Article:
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A changing of the guard at Lake Junaluska: Methodist center with deep Haywood roots works to re-invent itself

Almost a century after its inception, Lake Junaluska Assembly is still a pillar of Haywood County’s heritage, an organic, integral part of its landscape. During those years, the conference center has grown and changed with the region and the times.

But as it enters its 98th year, a new leader will take the driver’s seat, opening a new chapter in the storied retreat’s long history.

After 11 years on the job, Lake Junaluska Executive Director Jimmy Carr is passing the torch to Dr. Jack Ewing, who currently heads the Foundation for Evangelism.

Carr, a Mississippi native, took the job in 2000 after a long career of ministry in the Methodist church. He’s stepping down now, he jokes, “Because I’m old enough to retire.” But really, he set out to stay 10 years and now, after his 11th year of service, said he’s ready to turn over the reins.

Carr’s tenure at Lake Junaluska has been defined by change, both at the conference center and in the wider world. He led a series of successful capital campaigns that helped give the center’s aging buildings a few much-needed facelifts as well as adding a new face to the landscape with the Bethea Welcome Center.

He has also navigated the Lake through some tough economic waters over the last few years. After shelling out money to shore up a leaky dam, the news came several years ago that funding from the United Methodist Church, which owns Lake Junaluska, was changing. The annual stipend that the center relied on would still come, but couldn’t be used for programs anymore. Beginning in 2010, it had to go straight to capital improvements or debt service, of which the Lake now had a considerable amount. The church also charged the center to be self-sufficient by 2013. Coming during a tough economic era, it made for challenging times at Lake Junaluska.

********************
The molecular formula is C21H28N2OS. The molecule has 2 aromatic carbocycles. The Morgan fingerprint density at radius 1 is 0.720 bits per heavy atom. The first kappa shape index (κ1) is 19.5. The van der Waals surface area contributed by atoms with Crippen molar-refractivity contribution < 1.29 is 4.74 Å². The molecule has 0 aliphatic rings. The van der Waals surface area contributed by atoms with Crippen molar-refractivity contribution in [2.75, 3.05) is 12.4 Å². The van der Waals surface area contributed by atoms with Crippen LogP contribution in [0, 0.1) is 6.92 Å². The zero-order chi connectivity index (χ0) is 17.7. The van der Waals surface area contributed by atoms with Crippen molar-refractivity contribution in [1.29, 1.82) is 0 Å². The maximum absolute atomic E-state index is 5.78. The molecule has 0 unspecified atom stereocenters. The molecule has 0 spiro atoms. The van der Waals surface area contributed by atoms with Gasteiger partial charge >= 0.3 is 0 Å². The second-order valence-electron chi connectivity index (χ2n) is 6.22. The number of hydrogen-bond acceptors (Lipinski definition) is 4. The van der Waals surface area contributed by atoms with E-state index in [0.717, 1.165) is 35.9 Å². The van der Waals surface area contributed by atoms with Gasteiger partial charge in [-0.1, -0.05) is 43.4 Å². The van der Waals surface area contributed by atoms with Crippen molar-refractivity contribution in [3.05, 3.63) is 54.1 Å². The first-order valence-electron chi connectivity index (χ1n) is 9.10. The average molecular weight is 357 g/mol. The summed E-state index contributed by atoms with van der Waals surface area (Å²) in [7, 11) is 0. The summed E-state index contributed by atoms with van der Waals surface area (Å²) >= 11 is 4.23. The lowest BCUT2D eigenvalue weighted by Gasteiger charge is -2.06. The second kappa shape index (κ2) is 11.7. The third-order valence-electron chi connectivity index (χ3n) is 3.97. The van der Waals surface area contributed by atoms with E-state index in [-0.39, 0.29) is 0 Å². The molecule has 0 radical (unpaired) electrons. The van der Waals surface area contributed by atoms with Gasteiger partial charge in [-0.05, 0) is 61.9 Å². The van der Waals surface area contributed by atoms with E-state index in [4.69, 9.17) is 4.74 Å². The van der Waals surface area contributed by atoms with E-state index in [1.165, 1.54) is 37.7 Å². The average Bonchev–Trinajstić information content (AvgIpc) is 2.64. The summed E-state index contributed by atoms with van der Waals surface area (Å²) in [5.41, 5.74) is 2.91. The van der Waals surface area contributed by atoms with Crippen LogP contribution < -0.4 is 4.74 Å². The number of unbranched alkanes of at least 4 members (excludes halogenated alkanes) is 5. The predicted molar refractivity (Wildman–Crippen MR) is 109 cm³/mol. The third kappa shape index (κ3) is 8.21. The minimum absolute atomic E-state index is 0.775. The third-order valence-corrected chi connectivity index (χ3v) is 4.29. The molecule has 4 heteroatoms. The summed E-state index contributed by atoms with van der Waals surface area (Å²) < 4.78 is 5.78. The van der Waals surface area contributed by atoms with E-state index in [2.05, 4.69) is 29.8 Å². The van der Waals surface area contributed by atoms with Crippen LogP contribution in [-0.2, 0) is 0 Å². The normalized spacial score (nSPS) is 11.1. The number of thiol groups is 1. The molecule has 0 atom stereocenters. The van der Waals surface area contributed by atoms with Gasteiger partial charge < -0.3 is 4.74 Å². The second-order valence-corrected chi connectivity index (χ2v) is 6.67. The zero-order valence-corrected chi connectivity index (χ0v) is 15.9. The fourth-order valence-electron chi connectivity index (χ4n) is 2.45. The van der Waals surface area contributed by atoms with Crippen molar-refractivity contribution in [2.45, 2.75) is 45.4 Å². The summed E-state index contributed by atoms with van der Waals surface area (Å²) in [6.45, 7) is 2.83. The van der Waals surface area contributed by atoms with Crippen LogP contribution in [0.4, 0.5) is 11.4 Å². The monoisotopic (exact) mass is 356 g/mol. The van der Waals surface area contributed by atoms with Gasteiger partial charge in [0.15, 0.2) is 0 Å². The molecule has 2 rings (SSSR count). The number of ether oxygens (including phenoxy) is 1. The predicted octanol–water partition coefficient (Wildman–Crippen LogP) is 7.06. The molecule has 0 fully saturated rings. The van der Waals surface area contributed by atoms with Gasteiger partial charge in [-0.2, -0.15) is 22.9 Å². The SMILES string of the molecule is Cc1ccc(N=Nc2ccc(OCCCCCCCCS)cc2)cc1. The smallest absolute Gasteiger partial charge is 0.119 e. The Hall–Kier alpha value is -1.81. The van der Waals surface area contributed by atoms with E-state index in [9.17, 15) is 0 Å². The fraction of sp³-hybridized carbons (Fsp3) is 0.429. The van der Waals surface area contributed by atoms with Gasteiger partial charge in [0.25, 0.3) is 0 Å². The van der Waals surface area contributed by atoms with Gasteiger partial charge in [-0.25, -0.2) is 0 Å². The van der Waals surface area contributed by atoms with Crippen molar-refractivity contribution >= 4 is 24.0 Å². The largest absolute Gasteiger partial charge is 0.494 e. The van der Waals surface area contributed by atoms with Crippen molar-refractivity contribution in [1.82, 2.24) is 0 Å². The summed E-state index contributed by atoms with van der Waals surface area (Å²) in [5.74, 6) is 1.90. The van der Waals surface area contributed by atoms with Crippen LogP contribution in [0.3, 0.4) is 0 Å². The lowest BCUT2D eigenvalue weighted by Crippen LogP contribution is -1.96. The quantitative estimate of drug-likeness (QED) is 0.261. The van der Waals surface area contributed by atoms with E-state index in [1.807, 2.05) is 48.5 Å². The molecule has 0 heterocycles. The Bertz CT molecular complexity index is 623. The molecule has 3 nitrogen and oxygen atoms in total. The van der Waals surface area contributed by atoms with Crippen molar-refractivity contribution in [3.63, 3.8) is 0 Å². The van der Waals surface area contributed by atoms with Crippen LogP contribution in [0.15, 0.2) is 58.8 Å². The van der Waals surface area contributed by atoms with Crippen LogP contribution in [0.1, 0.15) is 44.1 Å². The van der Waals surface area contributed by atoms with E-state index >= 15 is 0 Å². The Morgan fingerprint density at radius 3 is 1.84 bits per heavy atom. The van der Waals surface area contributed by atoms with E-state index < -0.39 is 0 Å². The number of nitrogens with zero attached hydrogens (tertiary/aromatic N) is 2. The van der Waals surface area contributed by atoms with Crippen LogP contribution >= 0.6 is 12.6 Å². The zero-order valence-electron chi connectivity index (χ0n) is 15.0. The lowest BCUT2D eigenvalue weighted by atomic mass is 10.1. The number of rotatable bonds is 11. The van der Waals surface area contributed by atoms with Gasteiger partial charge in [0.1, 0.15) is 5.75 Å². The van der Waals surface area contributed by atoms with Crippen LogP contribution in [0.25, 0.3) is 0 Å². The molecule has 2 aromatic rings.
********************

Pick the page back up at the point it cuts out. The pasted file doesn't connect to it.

But Carr said that, as the face of the Lake and its focus was changing to meet the ever-changing needs of the church, he just kept returning to the building blocks of his ethos for the center.

“I knew that we needed to put emphasis on two or three things — strengthening the ministry area, leading Lake Junaluska in being a place of hospitality for all people, being more diverse and inclusive in our staff as well as our programming, and taking care of the resources that the church had here,” said Carr.


Reaching out

In the past, Lake Junaluska has catered chiefly to the United Methodist population, bringing in conferences, retreats and meetings as the largest retreat center the church has in its collection. But as the Methodist money began drying up, Carr knew he must change course to keep the Lake alive and thriving.

So he and his staff began courting outside visitors and worked to spruce up and modernize facilities that hadn’t been touched up in years. Of the nearly 200,000 visitors that Lake Junaluska hosts annually, a good number of those are now non-Methodists, whether they’re locals using the walking paths or attending events like the Independence Day and Easter celebrations, or outside church groups coming to use the facilities for retreats and conferences.

And Carr, a soft-spoken Mississippi native, said that changing to suit the needs of a changing church and a changing economy were vital. The new marketing emphasis is not only good for Lake Junaluska but also for Haywood County, who has long reaped the benefits of the conference center.

Carr said that throughout his tenure — but especially in this changing economic climate — the partnerships built outside the center’s walls are increasingly vital.

“The leadership in the county understands the significance of Lake Junaluska, and what we’ve tried to do is make Lake Junaluska even more available to the people of Haywood County,” said Carr. “We’re not a competition to anybody here. Lake Junaluska is a destination. People come here because they’re coming here for some reason. When they get here, they spread out into the broader business community.”

And the more people Lake Junaluska can bring in and spread out, the more the county benefits.

While the economic impact of the retreat center is hard to gauge, Mark Clasby, executive director of Haywood County’s Economic Development Commission and a board member at Lake Junaluska, said that the lake is an asset that has grown in value to the county under Carr’s leadership.

“Lake Junaluska is a real asset,” said Clasby. “They are extremely important to the economy here. With all the programs they bring in a number of people, and as an employer they’re one of the largest employers in the county. They’re an important part of the county, and Jimmy has certainly continued that relationship.”

Bishop Larry Goodpaster, president of the Lake’s board and resident bishop of the church’s Western North Carolina conference, also listed Carr’s skills in the community and willingness to change with the times as qualities to recommend him.

“This has not been a 10 years without challenges,” said Goodpaster. “All of the facilities like Lake Junaluska that depend so much on people coming here have just had to make changes in how we do things. He [Carr] has really done a great job recognizing the need to connect with everyone here in Haywood County.”